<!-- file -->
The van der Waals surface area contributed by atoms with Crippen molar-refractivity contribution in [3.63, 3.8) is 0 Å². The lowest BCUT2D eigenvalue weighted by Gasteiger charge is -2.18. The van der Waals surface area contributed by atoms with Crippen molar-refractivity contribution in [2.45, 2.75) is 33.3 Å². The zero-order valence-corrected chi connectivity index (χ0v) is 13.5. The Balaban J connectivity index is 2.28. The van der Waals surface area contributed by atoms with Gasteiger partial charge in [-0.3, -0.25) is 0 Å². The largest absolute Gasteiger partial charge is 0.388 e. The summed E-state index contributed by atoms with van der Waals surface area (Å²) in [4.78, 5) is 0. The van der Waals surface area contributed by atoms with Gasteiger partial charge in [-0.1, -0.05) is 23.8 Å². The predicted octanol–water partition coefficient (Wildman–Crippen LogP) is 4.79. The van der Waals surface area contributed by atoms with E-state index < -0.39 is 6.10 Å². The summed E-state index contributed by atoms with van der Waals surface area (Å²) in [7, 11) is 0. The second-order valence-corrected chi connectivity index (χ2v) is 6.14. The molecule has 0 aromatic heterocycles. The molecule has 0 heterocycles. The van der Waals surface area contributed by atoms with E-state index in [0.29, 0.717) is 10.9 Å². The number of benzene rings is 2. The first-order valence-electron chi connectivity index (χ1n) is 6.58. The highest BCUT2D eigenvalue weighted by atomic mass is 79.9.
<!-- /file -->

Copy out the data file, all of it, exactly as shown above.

The van der Waals surface area contributed by atoms with Crippen molar-refractivity contribution in [3.63, 3.8) is 0 Å². The lowest BCUT2D eigenvalue weighted by Gasteiger charge is -2.18. The van der Waals surface area contributed by atoms with Crippen molar-refractivity contribution in [2.45, 2.75) is 33.3 Å². The zero-order valence-corrected chi connectivity index (χ0v) is 13.5. The Balaban J connectivity index is 2.28. The van der Waals surface area contributed by atoms with Gasteiger partial charge in [-0.3, -0.25) is 0 Å². The largest absolute Gasteiger partial charge is 0.388 e. The summed E-state index contributed by atoms with van der Waals surface area (Å²) in [4.78, 5) is 0. The van der Waals surface area contributed by atoms with Gasteiger partial charge in [-0.1, -0.05) is 23.8 Å². The predicted octanol–water partition coefficient (Wildman–Crippen LogP) is 4.79. The van der Waals surface area contributed by atoms with E-state index < -0.39 is 6.10 Å². The summed E-state index contributed by atoms with van der Waals surface area (Å²) in [7, 11) is 0. The second-order valence-corrected chi connectivity index (χ2v) is 6.14. The molecule has 0 aromatic heterocycles. The molecule has 0 heterocycles. The van der Waals surface area contributed by atoms with E-state index in [0.29, 0.717) is 10.9 Å². The number of benzene rings is 2. The first-order valence-electron chi connectivity index (χ1n) is 6.58. The highest BCUT2D eigenvalue weighted by atomic mass is 79.9.